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Preparing for data disasters

Published: September 7th, 2017 By: Suzanne Robicheau

TeraGo

Only a few years ago, conversations around the importance of data backup focused on natural disasters like Hurricane Harvey. These days, we’re still worried about hurricanes, earthquakes, flooding, and wildfires, but discussions about threats to data security more often turn to cyber attacks, equipment failures, power losses and human error.

With so much potential for system-wide disruption and damaged brand reputation, one would imagine that most organizations are well informed about data protection. Not so, says the 2016 edition of the Global Data Protection Index (a global data protection readiness survey). It seems that most organizations are behind the times when it comes to protecting their data. Of the more than 2,200 IT decision makers surveyed, 72 percent had experienced either the loss of data or disaster related downtime, yet only 45 percent of Canadian businesses have a disaster recovery plan in place.

With data growing at unprecedented rates, the potential for loss and associated costs are growing as well. Top-notch engineering didn’t prevent Amazon Web Service’s U.S.-East region from going down. Neither did it keep BCE Inc.’s Bell Canada from falling prey to a scheme that compromised 1.9 million customer e-mail addresses and 1,700 names and phone numbers. According to research conducted by IDC, the average annual cost of unplanned application downtime for Fortune 1000 companies falls somewhere between $1.25 billion and $2.5 billion. Furthermore, research from EMC Global estimates that data loss and the resulting downtime costs the Canadian economy approximately $16 billion each year.

There are no guarantees that even the best systems will prevail against data disasters. There is, however, strong evidence that data protection will safeguard an organization from a host of dangers. Verizon’s 2017 Data Breach Investigations Report, for example, presents a compelling case for understanding cyber threats and investing in a modern, solid backup infrastructure.

Gartner’s 2016 Magic Quadrant for Disaster Recovery as a Service (DRaaS) recognized DRaaS as “a mainstream offering”, yet one which presents many complications for potential customers. The 2017 iteration of this report addresses the complexity of the DRaaS market and helps IT leaders select appropriate vendors based on attributes that include market size, sales channel, recovery orchestration, recovery infrastructure, and support services. DRaaS, according to this 2017 update of the Magic Quadrant, is a $2.02 billion business, with figures expected to rise to $3.73 billion by 2021.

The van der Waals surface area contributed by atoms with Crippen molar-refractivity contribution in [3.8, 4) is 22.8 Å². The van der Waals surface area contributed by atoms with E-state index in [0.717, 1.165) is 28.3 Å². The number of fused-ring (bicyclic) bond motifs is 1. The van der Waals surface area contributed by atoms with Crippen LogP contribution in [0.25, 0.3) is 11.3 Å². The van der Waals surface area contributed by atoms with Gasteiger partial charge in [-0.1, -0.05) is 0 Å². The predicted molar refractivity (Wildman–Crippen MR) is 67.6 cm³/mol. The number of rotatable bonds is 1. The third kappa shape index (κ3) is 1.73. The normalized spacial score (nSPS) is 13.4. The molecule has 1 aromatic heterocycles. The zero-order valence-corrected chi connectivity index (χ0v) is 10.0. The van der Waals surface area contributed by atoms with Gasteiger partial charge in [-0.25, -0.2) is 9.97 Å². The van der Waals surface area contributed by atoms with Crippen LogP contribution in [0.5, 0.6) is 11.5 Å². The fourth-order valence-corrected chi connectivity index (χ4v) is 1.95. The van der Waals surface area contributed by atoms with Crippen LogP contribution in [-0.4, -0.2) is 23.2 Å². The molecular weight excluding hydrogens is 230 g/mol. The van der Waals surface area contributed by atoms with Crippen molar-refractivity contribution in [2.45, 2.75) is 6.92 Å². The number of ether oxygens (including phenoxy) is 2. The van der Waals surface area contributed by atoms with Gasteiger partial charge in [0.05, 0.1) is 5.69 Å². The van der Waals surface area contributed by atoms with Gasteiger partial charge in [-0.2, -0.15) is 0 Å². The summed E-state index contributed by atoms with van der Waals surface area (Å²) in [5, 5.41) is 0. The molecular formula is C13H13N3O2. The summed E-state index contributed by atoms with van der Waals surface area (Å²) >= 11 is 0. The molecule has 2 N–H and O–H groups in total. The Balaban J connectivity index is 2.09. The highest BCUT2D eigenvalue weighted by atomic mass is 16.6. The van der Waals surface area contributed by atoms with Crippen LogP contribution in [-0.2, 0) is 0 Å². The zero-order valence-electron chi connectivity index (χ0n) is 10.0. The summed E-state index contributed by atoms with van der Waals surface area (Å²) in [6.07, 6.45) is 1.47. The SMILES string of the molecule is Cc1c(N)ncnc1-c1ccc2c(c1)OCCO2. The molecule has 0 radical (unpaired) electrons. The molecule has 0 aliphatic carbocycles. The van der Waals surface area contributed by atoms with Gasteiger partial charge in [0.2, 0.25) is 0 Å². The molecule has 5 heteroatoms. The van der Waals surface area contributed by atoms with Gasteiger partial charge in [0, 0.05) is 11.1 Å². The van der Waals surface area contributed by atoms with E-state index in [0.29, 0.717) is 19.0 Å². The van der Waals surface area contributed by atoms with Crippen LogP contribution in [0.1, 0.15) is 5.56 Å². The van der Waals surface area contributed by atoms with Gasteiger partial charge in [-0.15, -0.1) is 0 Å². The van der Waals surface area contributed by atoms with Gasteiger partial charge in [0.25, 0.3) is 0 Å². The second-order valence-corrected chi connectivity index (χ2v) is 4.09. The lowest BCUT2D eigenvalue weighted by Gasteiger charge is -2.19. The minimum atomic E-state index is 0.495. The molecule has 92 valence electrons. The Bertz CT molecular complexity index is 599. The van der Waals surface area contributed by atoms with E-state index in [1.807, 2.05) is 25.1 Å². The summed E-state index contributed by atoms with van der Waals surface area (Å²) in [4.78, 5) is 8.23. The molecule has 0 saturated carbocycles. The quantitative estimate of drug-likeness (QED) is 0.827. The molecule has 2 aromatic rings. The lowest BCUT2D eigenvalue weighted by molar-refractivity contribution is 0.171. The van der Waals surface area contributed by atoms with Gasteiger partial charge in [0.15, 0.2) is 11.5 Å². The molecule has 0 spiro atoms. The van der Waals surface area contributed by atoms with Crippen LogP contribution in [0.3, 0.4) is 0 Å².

If lost time, cost, and reputation aren’t reason enough to adopt a progressive cloud-based platform for data backup, consider the regulatory framework that governs issues of privacy. In order to satisfy the growing number of requirements for data security, Canadian organizations must comply with four private sector privacy statutes that govern data protection. Organizations that collect, use, and manage personal information must also observe anti-spam legislation (CASL) and have a cohesive backup plan.

According to a Best Practice Guide produced by TeraGo, in partnership with IDC Canada, the first of seven steps in arriving at a disaster recovery strategy is running a risk assessment and a business impact analysis in order to understand what IT services are necessary to support critical business activities. Steps two to seven include defining recovery time objectives (RTOs), developing an easy-to-use process for recovering IT assets, simulating a disaster in order to plan for contingencies, identifying infrastructure and assessing gaps, defining policies and testing frequently, and documenting time to remediation. The Guide also provides a checklist for establishing company-wide objectives that engage multiple stakeholders.

We live in an age when people are quick to insure everything from their health and their teeth to their pets and their holidays, yet a survey conducted by TeraGo and IDC Canada found that only 55% of the Canadian organizations polled were able to identify possible threats to their data. With more on the horizon than hurricanes, savvy IT leaders are looking to cloud-based platforms to safeguard their data, and it can’t come a moment too soon. Natural disasters are just the tip of the iceberg.

Want to learn more about disaster recovery? Download Don’t Leave Your Data to Chance, TeraGo’s best practice e-guide to disaster recovery.